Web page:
Grandparents play an increasingly important role in the family life of today. Alongside that, they spend more time than ever before with their grandchildren. But if a family break-up occurs, what happens to you as grandparent? In this article we look at the options available and whether you have any legal rights to see your grandchildren.
When a relationship breaks down, whether the couple are married or not, the impact of the breakdown not only affects the couple itself but can often extend to other members of the family. This is particularly the case where children are involved. A parent may, for instance, prevent their partner’s parents from seeing and spending time with the children. This may be out of spite. A parent may even stop their own parents from seeing and spending time with the children.
So what can be done in such a situation?
The first and best way forward is to try and resolve matters directly as a family. This is usually the most constructive, least contentious and most cost-effective form of resolution. If this simply isn’t suitable or successful, the next step is to attend mediation. Mediation is a process whereby the issues that arise when a couple separate are addressed. The mediator is there to make sure that the discussion is constructive and that the grandparents and parent each have their say. It is a flexible process. Attending mediation is essential prior to going to court, although in a limited number of situations, mediation can be exempt.
If these processes do not result in the desired outcome, then the next option is to instruct a solicitor to advise on how the grandparents can ensure that they are able to continue seeing their grandchildren.
As far as the legal position is concerned, the only people who are able to automatically apply to the court for an order, to determine where a child should live and who can spend time with him/her, are those with parental responsibility. Parental responsibility is the legal rights, duties, powers, responsibilities and authority a parent has for a child and the child’s property. A person who has parental responsibility for a child has the right to make decisions about their care and upbringing. A mother automatically acquires this when she has a child. A father acquires parental responsibility if his name is on the child’s birth certificate, providing the child is born after 1 December 2003 or if he is married to the mother (regardless of whether the marriage took place before or after the birth of the child). The final two ways for a father to obtain parental responsibility is either by a formal agreement or by way of a court order.
Having seen the rules that apply to fathers when acquiring parental responsibility, it is evident that grandparents cannot simply assume that they have an automatic right to spend time with their grandchildren. Despite this, they can still make an application to the court. However, this process is, in essence, two-fold. First, grandparents must apply to the court for “leave”, or permission, to pursue this. Each case is considered on its own merits. On the basis that the Judge does give leave, grandparents must then apply to the court for an order to see/spend time with their grandchildren.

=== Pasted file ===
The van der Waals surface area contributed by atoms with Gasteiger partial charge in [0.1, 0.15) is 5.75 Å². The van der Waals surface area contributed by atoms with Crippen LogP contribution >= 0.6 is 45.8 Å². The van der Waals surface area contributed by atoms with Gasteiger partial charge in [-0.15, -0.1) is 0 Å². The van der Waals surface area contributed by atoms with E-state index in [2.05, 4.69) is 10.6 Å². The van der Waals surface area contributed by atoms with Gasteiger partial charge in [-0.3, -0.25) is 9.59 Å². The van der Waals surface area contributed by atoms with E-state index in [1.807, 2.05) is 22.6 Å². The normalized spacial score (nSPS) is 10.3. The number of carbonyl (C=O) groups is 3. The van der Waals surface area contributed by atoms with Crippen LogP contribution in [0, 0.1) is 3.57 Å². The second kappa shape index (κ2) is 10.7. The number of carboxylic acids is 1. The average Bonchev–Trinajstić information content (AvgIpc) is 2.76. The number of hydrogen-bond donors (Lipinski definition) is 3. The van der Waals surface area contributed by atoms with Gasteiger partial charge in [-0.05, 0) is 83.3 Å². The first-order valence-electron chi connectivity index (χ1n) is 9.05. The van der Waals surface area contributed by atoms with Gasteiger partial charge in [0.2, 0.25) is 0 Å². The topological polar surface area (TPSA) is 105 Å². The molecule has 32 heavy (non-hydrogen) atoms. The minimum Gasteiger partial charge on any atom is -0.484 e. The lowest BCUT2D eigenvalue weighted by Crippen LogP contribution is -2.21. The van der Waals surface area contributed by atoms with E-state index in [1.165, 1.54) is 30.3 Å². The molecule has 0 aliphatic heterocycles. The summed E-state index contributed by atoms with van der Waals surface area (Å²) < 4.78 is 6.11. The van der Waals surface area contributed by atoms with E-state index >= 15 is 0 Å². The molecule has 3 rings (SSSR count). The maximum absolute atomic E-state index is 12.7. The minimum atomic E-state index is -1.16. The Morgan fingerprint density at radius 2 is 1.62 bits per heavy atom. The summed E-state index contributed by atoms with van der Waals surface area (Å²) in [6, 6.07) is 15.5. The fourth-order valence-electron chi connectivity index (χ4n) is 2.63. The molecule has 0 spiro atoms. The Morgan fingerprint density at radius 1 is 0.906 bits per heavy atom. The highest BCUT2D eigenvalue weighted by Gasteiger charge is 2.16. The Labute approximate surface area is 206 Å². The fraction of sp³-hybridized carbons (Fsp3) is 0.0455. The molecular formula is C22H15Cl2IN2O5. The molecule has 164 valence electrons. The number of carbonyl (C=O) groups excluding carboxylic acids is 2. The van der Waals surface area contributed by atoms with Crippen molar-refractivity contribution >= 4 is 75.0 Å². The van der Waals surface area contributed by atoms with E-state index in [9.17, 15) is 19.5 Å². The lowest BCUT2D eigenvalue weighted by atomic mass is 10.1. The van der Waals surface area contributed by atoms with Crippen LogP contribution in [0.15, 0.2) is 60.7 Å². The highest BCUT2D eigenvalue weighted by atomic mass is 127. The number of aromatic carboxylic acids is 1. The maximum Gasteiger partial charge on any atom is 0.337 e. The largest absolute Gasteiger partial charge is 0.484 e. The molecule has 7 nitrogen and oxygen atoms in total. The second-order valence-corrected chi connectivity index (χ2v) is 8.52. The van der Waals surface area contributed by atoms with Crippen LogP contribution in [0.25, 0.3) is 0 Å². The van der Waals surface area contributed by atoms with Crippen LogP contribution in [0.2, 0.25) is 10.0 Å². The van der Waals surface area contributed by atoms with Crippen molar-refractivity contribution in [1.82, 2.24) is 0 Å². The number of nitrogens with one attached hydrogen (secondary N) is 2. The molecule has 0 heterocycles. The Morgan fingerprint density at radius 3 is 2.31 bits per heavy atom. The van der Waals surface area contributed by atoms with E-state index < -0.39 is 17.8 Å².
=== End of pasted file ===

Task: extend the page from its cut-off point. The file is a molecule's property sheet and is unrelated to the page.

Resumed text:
When determining such an issue, the factors that a court will take into account are set out in legislation, under the Children Act 1989, in what is known as the Welfare Checklist. These are as follows:
- The wishes and feelings of the child concerned.
- The child’s physical, emotional and educational needs.
- The likely effect on the child if circumstances changed as a result of the courts decision.
- The child’s age, sex, background and any other characteristics which will be relevant to the court’s decision.
- Any harm the child has suffered or may be at risk of suffering.
- Capability of the child’s parents (or any other person the courts find relevant) at meeting the child’s needs.
- The powers available to the court in the given proceedings.
The Children Act also states that the child’s best interest is paramount. If it is in the child’s best interest to see their grandparents, then this should be allowed.
Grandparents should therefore not be discouraged from pursuing a positive relationship with their grandchildren simply because the parents have separated.
After all, the stability, love and affection that grandparents can provide may be exactly what is needed, in what can be an upsetting and challenging time for the child.
This article is for general information purposes only and does not constitute legal or professional advice. It should not be used as a substitute for legal advice relating to your particular circumstances. Please note that the law may have changed since the date of this article.